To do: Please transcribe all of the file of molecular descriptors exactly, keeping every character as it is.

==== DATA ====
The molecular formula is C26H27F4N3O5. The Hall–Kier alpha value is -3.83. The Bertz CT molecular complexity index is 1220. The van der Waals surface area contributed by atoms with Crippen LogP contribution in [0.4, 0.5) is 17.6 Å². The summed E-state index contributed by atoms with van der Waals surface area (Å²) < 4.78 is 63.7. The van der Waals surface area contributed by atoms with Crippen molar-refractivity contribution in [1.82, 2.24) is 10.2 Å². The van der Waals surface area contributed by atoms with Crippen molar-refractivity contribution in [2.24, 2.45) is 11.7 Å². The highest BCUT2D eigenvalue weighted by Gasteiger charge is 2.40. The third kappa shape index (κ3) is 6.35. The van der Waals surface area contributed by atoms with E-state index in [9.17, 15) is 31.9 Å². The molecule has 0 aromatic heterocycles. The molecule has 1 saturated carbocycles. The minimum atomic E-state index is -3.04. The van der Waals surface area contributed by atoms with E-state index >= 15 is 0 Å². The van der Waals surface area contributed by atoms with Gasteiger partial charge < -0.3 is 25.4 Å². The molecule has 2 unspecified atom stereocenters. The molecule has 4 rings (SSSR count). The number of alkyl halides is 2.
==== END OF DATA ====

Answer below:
The molecular formula is C26H27F4N3O5. The Hall–Kier alpha value is -3.83. The Bertz CT molecular complexity index is 1220. The van der Waals surface area contributed by atoms with Crippen LogP contribution in [0.4, 0.5) is 17.6 Å². The summed E-state index contributed by atoms with van der Waals surface area (Å²) < 4.78 is 63.7. The van der Waals surface area contributed by atoms with Crippen molar-refractivity contribution in [1.82, 2.24) is 10.2 Å². The van der Waals surface area contributed by atoms with Crippen molar-refractivity contribution in [2.24, 2.45) is 11.7 Å². The highest BCUT2D eigenvalue weighted by Gasteiger charge is 2.40. The third kappa shape index (κ3) is 6.35. The van der Waals surface area contributed by atoms with E-state index in [9.17, 15) is 31.9 Å². The molecule has 0 aromatic heterocycles. The molecule has 1 saturated carbocycles. The minimum atomic E-state index is -3.04. The van der Waals surface area contributed by atoms with E-state index >= 15 is 0 Å². The van der Waals surface area contributed by atoms with Gasteiger partial charge < -0.3 is 25.4 Å². The molecule has 2 unspecified atom stereocenters. The molecule has 4 rings (SSSR count). The number of alkyl halides is 2.